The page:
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Daily Astros News and Notes

A special Saturday edition of Astros news and notes coming right up.

Roy Oswalt - Boy, how good as the Wizard been this season? Even when he ran into trouble late, Oswalt still managed to get out of the jam on the positive side of the victory column for the second time this season. To put his 2-2 record in context, it took him until his eighth start to get his first 'W' and his 12th start to get a second. So, he's definitely been off to a better start than in 2009. What was he throwing last night?

Pitch Type Avg Speed Max Speed Avg H-Break Avg V-Break Count Strikes / % Swinging Strikes / % Nibbleness Time to Plate
FF (FourSeam Fastball) 92.06 93.8 -2.60 7.85 26 17 / 65.38% 2 / 7.69% 4.48 0.411
SI (Sinker) 91.84 93.5 -5.83 6.20 28 21 / 75.00% 0 / 0.00% 3.85 0.411
CH (Changeup) 83.57 84.7 -7.96 4.20 6 2 / 33.33% 0 / 0.00% 4.07 0.453
SL (Slider) 83.54 86 2.57 2.04 16 14 / 87.50% 2 / 12.50% 4.95 0.449
CU (Curveball) 71.77 78.9 3.13 -8.22 15 8 / 53.33% 1 / 6.67% 7.07 0.529


His velocity and movement might have been down on his fastball and he may not have gotten as many swing-throughs, but Oswalt was getting plenty of ground balls. He was throwing his sinker for a strike 75 percent of the time, which is why 18 percent of the batters he faced grounded out in the game. That was the second-highest outcome behind a strikeout. Roy's curve wasn't as accurate as it's been in past starts, which may explain some of his whiff problems.

Interestingly enough, his four-seamer didn't have a ton more sink than his two-seamer. In fact, the two pitches were lumped in here as almost the same pitch. The only real difference were the sliders had more average horizontal movement. Still, the four-seamer had more vertical break last night than in his previous starts while his slider broke more away from right-handed batters than it did downward.


You can see by his velocity chart that he still felt pretty good at the end of his start, losing very little velocity by the end. Roy's not the hard thrower that Paulino is, but maintaining his velocity late in games is still important. What I'm seeing from these graphs is that Mills and maybe more importantly Brad Arnsberg have a solid handle on when to pull a pitcher before he loses effectiveness.

One of the things we looked at after Oswalt's last start was his location around the strike zone.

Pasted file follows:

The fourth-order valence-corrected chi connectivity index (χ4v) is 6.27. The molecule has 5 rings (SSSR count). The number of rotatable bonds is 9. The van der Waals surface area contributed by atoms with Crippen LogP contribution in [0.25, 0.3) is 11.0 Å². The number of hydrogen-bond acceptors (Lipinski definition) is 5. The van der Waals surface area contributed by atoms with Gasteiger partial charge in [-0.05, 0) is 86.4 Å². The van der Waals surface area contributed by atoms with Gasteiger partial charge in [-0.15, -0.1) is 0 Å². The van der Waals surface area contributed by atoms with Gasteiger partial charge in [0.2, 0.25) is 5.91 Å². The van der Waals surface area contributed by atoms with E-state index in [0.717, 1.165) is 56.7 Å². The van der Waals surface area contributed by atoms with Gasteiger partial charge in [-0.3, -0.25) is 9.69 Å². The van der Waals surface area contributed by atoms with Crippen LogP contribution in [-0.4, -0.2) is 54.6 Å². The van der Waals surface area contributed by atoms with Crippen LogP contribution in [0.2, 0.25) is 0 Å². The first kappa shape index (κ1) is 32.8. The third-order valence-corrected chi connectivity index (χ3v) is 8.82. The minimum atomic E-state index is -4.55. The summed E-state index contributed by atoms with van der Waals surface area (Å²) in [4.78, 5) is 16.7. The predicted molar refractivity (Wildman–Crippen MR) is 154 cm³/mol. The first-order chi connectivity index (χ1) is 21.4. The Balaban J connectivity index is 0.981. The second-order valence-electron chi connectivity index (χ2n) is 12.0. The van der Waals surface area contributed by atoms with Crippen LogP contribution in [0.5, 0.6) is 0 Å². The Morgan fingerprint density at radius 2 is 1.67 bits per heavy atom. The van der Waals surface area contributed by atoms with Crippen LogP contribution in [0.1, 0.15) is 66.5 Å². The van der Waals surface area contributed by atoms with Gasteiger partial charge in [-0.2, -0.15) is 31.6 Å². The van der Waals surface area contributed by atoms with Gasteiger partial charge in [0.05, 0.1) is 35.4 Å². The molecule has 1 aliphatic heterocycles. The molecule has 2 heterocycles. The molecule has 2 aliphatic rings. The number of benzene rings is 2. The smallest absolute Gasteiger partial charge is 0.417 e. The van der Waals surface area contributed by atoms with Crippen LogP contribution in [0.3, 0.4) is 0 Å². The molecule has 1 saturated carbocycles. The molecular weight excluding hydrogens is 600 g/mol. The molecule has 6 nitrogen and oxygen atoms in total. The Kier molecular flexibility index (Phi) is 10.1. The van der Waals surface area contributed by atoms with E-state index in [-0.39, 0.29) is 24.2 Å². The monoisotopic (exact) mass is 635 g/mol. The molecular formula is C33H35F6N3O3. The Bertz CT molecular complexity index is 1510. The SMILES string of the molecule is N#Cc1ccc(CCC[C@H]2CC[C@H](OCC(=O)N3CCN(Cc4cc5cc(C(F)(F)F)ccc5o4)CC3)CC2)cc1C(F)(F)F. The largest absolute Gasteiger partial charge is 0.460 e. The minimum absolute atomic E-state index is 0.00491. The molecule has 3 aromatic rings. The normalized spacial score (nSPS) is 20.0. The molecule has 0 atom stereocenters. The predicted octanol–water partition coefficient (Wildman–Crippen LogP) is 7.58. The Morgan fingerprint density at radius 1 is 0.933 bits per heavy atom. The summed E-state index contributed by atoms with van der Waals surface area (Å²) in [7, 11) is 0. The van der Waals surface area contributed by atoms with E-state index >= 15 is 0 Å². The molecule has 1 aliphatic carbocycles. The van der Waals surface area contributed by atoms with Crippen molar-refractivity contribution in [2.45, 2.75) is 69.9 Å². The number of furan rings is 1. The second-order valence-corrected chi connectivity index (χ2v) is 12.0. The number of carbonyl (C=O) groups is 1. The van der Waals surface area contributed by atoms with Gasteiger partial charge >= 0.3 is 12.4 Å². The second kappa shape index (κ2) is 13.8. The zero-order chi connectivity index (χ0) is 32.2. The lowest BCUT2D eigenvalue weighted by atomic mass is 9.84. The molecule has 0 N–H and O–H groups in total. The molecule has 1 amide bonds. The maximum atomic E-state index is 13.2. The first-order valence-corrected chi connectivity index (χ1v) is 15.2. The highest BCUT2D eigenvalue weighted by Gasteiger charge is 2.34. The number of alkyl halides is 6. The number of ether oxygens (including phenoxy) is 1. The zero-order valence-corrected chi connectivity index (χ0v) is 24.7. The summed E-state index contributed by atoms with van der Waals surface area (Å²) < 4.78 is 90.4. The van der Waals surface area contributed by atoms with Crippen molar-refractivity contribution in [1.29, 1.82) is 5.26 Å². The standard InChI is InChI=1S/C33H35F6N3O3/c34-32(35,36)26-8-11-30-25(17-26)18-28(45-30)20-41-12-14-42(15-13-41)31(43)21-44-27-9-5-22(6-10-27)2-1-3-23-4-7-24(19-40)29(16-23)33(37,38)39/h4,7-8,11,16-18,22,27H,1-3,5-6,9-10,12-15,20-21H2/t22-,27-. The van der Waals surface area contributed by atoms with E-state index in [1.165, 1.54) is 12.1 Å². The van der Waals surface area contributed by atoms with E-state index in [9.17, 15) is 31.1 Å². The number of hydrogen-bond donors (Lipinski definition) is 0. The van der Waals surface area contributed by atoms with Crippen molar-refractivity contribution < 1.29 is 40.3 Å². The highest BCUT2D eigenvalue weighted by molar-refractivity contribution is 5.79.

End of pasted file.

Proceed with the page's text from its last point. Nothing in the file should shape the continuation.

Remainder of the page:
Unlike last time, Roy worked both sides of the strike zone equally. i'd have to lean towards his last location chart being a product of the umpire's zone. You can see that Oswalt pounded the middle of the zone with his fastball quite a bit, which tracks with what he said about 'losing his mind' after the error.

There's also a cluster of pitches right along the edges of the strike zone. Instead of working the bottom of the zone like in his last start, Oswalt worked more side to side on the zone. The curve was consistently low in the zone, which suggests part of the problem throwing it for strikes may have been an umpire who wasn't giving the guys the low calls. Credit Oswalt for consistency. His cluster of curves there below the zone show he has great control.


How filthy is that. Look how all those pitches are moving in what looks like three different directions. Hitters are expected to make something out of these pitches? And, just when they're getting used to the four that break in different directions but start breaking about the same time, he'll throw that big bending curve on the outside of the plate. Just filthy.

Pitchers recovering: Yorman Bazardo threw a couple games for Round Rock and is recovered enough to be reinstated from the DL. He was outrighted to Round Rock and cleared waivers, but has three days to accept an assignment there. I don't see any major league team giving him a roster spot, so it may come down to where he wants to pitch. The Astros gave him a shot in the big leagues last season, so he might have some loyalty to Wade. Adding Bazardo to the Express mix would certainly help out an average starting staff.

Also recovering is Sammy Gervacio. Slingin' Sammy has made a couple outings for the Express, with fairly good results. He gave up a run in his first but only gave up one hit while striking out one. In the second, Gervacio didn't allow a hit or a walk, but also didn't strike anyone out. Sounds like he could be returning to the big leagues soon. Should we assume Lopez will be sent down then? Is there someone else who could face the axe?